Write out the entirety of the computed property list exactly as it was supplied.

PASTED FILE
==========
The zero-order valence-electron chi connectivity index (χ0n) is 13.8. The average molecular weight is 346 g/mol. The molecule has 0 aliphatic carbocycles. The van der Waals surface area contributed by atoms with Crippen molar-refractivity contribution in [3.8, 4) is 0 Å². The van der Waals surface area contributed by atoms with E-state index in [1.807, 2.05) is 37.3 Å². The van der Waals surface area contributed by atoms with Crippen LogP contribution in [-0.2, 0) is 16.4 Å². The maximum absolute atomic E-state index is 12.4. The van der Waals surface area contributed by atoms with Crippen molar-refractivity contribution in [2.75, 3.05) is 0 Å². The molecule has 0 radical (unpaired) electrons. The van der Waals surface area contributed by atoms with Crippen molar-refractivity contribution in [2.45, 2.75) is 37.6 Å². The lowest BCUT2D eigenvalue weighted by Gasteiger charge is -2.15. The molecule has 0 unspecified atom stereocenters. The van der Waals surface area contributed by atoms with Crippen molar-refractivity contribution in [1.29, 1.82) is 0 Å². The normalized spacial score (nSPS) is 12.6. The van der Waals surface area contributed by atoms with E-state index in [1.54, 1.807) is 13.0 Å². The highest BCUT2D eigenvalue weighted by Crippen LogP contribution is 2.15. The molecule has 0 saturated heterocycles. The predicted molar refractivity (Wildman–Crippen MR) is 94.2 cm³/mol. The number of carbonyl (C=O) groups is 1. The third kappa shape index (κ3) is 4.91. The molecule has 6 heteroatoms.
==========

The zero-order valence-electron chi connectivity index (χ0n) is 13.8. The average molecular weight is 346 g/mol. The molecule has 0 aliphatic carbocycles. The van der Waals surface area contributed by atoms with Crippen molar-refractivity contribution in [3.8, 4) is 0 Å². The van der Waals surface area contributed by atoms with E-state index in [1.807, 2.05) is 37.3 Å². The van der Waals surface area contributed by atoms with Crippen LogP contribution in [-0.2, 0) is 16.4 Å². The maximum absolute atomic E-state index is 12.4. The van der Waals surface area contributed by atoms with Crippen molar-refractivity contribution in [2.75, 3.05) is 0 Å². The molecule has 0 radical (unpaired) electrons. The van der Waals surface area contributed by atoms with Crippen molar-refractivity contribution in [2.45, 2.75) is 37.6 Å². The lowest BCUT2D eigenvalue weighted by Gasteiger charge is -2.15. The molecule has 0 unspecified atom stereocenters. The van der Waals surface area contributed by atoms with Crippen molar-refractivity contribution in [1.29, 1.82) is 0 Å². The normalized spacial score (nSPS) is 12.6. The van der Waals surface area contributed by atoms with E-state index in [1.54, 1.807) is 13.0 Å². The highest BCUT2D eigenvalue weighted by Crippen LogP contribution is 2.15. The molecule has 0 saturated heterocycles. The predicted molar refractivity (Wildman–Crippen MR) is 94.2 cm³/mol. The number of carbonyl (C=O) groups is 1. The third kappa shape index (κ3) is 4.91. The molecule has 6 heteroatoms.